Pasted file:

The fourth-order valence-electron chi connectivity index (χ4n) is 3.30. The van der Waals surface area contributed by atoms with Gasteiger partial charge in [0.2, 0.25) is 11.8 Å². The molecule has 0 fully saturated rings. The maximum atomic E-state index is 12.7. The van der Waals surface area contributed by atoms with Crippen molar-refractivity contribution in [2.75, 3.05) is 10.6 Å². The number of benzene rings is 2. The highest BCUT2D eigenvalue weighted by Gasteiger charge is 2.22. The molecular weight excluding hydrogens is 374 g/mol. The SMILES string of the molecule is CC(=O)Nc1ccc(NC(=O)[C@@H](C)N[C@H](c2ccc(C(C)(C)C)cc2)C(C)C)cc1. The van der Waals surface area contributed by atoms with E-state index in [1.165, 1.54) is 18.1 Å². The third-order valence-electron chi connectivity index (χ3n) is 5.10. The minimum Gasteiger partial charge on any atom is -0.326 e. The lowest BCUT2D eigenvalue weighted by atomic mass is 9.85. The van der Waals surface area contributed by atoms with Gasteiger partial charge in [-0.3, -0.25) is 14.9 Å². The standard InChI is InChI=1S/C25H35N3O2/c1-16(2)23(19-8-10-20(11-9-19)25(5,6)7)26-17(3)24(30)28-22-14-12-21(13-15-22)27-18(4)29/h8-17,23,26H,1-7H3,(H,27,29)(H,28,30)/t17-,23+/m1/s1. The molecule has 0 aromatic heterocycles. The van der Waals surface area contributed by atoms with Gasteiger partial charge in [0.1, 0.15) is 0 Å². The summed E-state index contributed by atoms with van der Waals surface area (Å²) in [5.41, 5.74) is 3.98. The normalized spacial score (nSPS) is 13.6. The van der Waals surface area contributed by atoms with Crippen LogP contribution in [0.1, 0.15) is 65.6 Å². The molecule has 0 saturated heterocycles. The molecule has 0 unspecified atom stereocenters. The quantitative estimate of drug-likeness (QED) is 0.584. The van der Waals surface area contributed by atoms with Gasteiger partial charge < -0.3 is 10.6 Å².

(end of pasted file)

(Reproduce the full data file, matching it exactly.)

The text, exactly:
The fourth-order valence-electron chi connectivity index (χ4n) is 3.30. The van der Waals surface area contributed by atoms with Gasteiger partial charge in [0.2, 0.25) is 11.8 Å². The molecule has 0 fully saturated rings. The maximum atomic E-state index is 12.7. The van der Waals surface area contributed by atoms with Crippen molar-refractivity contribution in [2.75, 3.05) is 10.6 Å². The number of benzene rings is 2. The highest BCUT2D eigenvalue weighted by Gasteiger charge is 2.22. The molecular weight excluding hydrogens is 374 g/mol. The SMILES string of the molecule is CC(=O)Nc1ccc(NC(=O)[C@@H](C)N[C@H](c2ccc(C(C)(C)C)cc2)C(C)C)cc1. The van der Waals surface area contributed by atoms with E-state index in [1.165, 1.54) is 18.1 Å². The third-order valence-electron chi connectivity index (χ3n) is 5.10. The minimum Gasteiger partial charge on any atom is -0.326 e. The lowest BCUT2D eigenvalue weighted by atomic mass is 9.85. The van der Waals surface area contributed by atoms with Gasteiger partial charge in [-0.3, -0.25) is 14.9 Å². The standard InChI is InChI=1S/C25H35N3O2/c1-16(2)23(19-8-10-20(11-9-19)25(5,6)7)26-17(3)24(30)28-22-14-12-21(13-15-22)27-18(4)29/h8-17,23,26H,1-7H3,(H,27,29)(H,28,30)/t17-,23+/m1/s1. The molecule has 0 aromatic heterocycles. The van der Waals surface area contributed by atoms with Gasteiger partial charge in [0.1, 0.15) is 0 Å². The summed E-state index contributed by atoms with van der Waals surface area (Å²) in [5.41, 5.74) is 3.98. The normalized spacial score (nSPS) is 13.6. The van der Waals surface area contributed by atoms with Crippen LogP contribution in [0.1, 0.15) is 65.6 Å². The molecule has 0 saturated heterocycles. The molecule has 0 unspecified atom stereocenters. The quantitative estimate of drug-likeness (QED) is 0.584. The van der Waals surface area contributed by atoms with Gasteiger partial charge < -0.3 is 10.6 Å².